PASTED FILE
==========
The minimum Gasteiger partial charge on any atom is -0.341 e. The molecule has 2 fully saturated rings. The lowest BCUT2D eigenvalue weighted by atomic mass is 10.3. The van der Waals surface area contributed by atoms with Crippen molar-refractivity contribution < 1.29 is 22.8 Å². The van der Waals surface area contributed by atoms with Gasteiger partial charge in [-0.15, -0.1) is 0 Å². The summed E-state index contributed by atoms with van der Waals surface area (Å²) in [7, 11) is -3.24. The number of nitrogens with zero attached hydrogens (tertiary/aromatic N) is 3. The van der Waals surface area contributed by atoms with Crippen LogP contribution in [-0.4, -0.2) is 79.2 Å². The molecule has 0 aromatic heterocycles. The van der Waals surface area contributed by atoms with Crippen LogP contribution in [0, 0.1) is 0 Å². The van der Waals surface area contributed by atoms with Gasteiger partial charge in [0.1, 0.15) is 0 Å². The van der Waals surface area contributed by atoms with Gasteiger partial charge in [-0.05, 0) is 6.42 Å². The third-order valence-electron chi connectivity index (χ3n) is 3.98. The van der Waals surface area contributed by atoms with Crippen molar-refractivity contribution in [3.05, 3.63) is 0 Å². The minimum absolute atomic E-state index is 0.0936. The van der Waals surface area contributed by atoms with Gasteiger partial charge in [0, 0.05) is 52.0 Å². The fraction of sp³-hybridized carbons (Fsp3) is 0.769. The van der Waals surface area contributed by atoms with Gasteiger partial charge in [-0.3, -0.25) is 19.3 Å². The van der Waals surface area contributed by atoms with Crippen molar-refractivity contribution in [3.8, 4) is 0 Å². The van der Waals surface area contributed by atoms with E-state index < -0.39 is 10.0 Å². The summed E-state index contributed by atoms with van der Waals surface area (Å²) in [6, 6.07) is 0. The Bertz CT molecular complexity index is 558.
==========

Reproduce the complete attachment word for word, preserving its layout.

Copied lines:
The minimum Gasteiger partial charge on any atom is -0.341 e. The molecule has 2 fully saturated rings. The lowest BCUT2D eigenvalue weighted by atomic mass is 10.3. The van der Waals surface area contributed by atoms with Crippen molar-refractivity contribution < 1.29 is 22.8 Å². The van der Waals surface area contributed by atoms with Gasteiger partial charge in [-0.15, -0.1) is 0 Å². The summed E-state index contributed by atoms with van der Waals surface area (Å²) in [7, 11) is -3.24. The number of nitrogens with zero attached hydrogens (tertiary/aromatic N) is 3. The van der Waals surface area contributed by atoms with Crippen LogP contribution in [-0.4, -0.2) is 79.2 Å². The molecule has 0 aromatic heterocycles. The van der Waals surface area contributed by atoms with Crippen LogP contribution in [0, 0.1) is 0 Å². The van der Waals surface area contributed by atoms with Gasteiger partial charge in [0.1, 0.15) is 0 Å². The van der Waals surface area contributed by atoms with Gasteiger partial charge in [-0.05, 0) is 6.42 Å². The third-order valence-electron chi connectivity index (χ3n) is 3.98. The van der Waals surface area contributed by atoms with Crippen molar-refractivity contribution in [3.05, 3.63) is 0 Å². The minimum absolute atomic E-state index is 0.0936. The van der Waals surface area contributed by atoms with Gasteiger partial charge in [0, 0.05) is 52.0 Å². The fraction of sp³-hybridized carbons (Fsp3) is 0.769. The van der Waals surface area contributed by atoms with Gasteiger partial charge in [-0.3, -0.25) is 19.3 Å². The van der Waals surface area contributed by atoms with Crippen molar-refractivity contribution in [3.8, 4) is 0 Å². The van der Waals surface area contributed by atoms with E-state index < -0.39 is 10.0 Å². The summed E-state index contributed by atoms with van der Waals surface area (Å²) in [6, 6.07) is 0. The Bertz CT molecular complexity index is 558.